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Becoming American At The Edge Of Crater Lake

Crater Lake shimmers deep blue in the afternoon sun. It's striking as always in the high Cascades of Southern Oregon. High above the lake surface, on the rim of the old volcano’s caldera, the wind whips an American flag to full display.

A voice comes over a speaker: "Raise your right hand and repeat after me."

Two rows of chairs are lined up against the log railing at one of the many overlooks at the National Park. Seventeen immigrants rise and begin to recite the Oath of Citizenship.

Seconds later, a crowd of family, friends and curious park visitors erupt into applause.

"Congratulations, you are America's newest citizens," announces the officiant from the U.S. Citizenship and Immigration Services.

“It was a lot more emotional than I expected it to be," says Erica McKenzie after the ceremony.

McKenzie came to the United States from Perth, Australia, to study veterinary medicine and is now a professor at Oregon State University.

"It felt like a very special thing to be here with so few people and hear the speeches that they gave and how welcoming they were to introduce us to their country and envelop us as part of it — it was pretty incredible," she says.

The Crater Lake ceremony is one of 100 naturalization ceremonies being held at National Parks across the country this year. It’s part of the U.S. National Park Service’s centennial celebration.

“I think it’s wonderful that we’re doing these ceremonies at national parks throughout the country — much more powerful and meaningful than doing it at an office building,” says Marsha McCabe, the chief of interpretation at Crater Lake.

Park Superintendent Craig Ackerman speaks during the ceremony to the candidates, and impresses upon them the importance of national parks to the American psyche.

“It is an immense privilege to have these lands available to them as citizens — for them to be owners of these lands,” Ackerman says. “But with that immense privilege comes an enormous responsibility that they take care of them in a way that they’re not only available for them, but for their children, their grandchildren and hundreds of generations to come.”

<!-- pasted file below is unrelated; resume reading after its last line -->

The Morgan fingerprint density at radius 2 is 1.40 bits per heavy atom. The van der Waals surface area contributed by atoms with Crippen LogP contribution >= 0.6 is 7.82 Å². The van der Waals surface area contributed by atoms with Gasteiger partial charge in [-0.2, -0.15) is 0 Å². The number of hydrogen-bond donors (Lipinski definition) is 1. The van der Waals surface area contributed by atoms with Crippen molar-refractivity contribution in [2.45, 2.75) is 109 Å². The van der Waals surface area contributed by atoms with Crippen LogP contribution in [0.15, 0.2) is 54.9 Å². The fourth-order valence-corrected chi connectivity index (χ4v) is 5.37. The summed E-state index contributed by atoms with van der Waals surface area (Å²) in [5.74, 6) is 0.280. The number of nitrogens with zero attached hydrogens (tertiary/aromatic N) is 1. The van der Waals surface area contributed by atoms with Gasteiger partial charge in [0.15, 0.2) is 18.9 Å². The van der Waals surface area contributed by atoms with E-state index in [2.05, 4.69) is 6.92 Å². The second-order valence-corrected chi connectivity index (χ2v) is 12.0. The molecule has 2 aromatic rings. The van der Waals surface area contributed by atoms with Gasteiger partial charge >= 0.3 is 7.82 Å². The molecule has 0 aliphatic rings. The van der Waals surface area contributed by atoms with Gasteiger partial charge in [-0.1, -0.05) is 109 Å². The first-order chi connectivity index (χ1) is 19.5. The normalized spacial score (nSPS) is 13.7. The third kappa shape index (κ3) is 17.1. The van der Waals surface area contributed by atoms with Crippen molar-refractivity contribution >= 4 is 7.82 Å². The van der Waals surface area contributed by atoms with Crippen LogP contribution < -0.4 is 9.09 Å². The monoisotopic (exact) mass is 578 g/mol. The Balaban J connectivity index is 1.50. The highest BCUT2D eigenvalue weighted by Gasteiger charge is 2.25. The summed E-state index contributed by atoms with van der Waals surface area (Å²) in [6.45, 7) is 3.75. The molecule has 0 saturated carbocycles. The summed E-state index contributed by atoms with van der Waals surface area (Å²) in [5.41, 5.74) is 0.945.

After the oath, each immigrant steps forward to receive their official certificate of citizenship. With that paper, they will be able to register to vote or run for office, receive full Social Security benefits when they retire, and bring other family members to the United States.

Alma Velazquez lives in Medford with her family. Her grandfather started coming to Oregon from Mexico in the 1950s to work the orchards. Eventually, when she was 6, her parents decided to move to the Rogue Valley permanently.

Velazquez first traveled to Crater Lake as a teenager, so when she was given the option to get naturalized at the park, she jumped at the opportunity.

“I couldn’t imagine a more special place. It’s part of where I grew up, part of Oregon. So, couldn’t be any more perfect," she says.

For Velazquez and these new Americans, Crater Lake will not just be a spectacular lake in an old volcano — it will be their spectacular lake in an old volcano.

Celebrating the holiday and becoming a citizen at Oregon’s only National Park — it’s all part of the American legacy that now belongs to them.

“It’s going to be unforgettable. Fourth of July — so every year we’re going to celebrate it twice,” Velazquez says.

Copyright 2021 EarthFix. To see more, visit .

<p>Crater Lake National Park hosted a naturalization ceremony on Independence Day.</p>

Kerin Sharma


Crater Lake National Park hosted a naturalization ceremony on Independence Day.

Jes Burns